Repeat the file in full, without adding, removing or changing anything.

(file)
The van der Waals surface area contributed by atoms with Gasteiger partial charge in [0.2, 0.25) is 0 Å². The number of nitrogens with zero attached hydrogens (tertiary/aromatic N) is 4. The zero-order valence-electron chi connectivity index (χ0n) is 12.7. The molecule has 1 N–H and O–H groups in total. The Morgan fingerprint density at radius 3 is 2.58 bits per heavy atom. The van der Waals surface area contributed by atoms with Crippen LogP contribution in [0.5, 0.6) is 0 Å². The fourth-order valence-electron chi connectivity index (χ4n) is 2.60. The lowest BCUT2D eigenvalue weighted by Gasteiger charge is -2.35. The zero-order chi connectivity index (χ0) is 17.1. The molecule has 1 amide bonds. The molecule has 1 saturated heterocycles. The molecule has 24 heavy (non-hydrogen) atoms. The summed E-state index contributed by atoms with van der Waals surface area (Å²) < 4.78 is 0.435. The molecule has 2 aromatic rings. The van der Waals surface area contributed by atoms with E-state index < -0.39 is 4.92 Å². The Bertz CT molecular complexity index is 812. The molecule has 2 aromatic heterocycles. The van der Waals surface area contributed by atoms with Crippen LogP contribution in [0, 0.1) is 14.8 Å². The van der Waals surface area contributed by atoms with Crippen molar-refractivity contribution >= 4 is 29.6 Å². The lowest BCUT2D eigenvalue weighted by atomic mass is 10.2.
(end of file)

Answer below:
The van der Waals surface area contributed by atoms with Gasteiger partial charge in [0.2, 0.25) is 0 Å². The number of nitrogens with zero attached hydrogens (tertiary/aromatic N) is 4. The zero-order valence-electron chi connectivity index (χ0n) is 12.7. The molecule has 1 N–H and O–H groups in total. The Morgan fingerprint density at radius 3 is 2.58 bits per heavy atom. The van der Waals surface area contributed by atoms with Crippen LogP contribution in [0.5, 0.6) is 0 Å². The fourth-order valence-electron chi connectivity index (χ4n) is 2.60. The lowest BCUT2D eigenvalue weighted by Gasteiger charge is -2.35. The zero-order chi connectivity index (χ0) is 17.1. The molecule has 1 amide bonds. The molecule has 1 saturated heterocycles. The molecule has 24 heavy (non-hydrogen) atoms. The summed E-state index contributed by atoms with van der Waals surface area (Å²) < 4.78 is 0.435. The molecule has 2 aromatic rings. The van der Waals surface area contributed by atoms with E-state index < -0.39 is 4.92 Å². The Bertz CT molecular complexity index is 812. The molecule has 2 aromatic heterocycles. The van der Waals surface area contributed by atoms with Crippen LogP contribution in [0, 0.1) is 14.8 Å². The van der Waals surface area contributed by atoms with Crippen molar-refractivity contribution >= 4 is 29.6 Å². The lowest BCUT2D eigenvalue weighted by atomic mass is 10.2.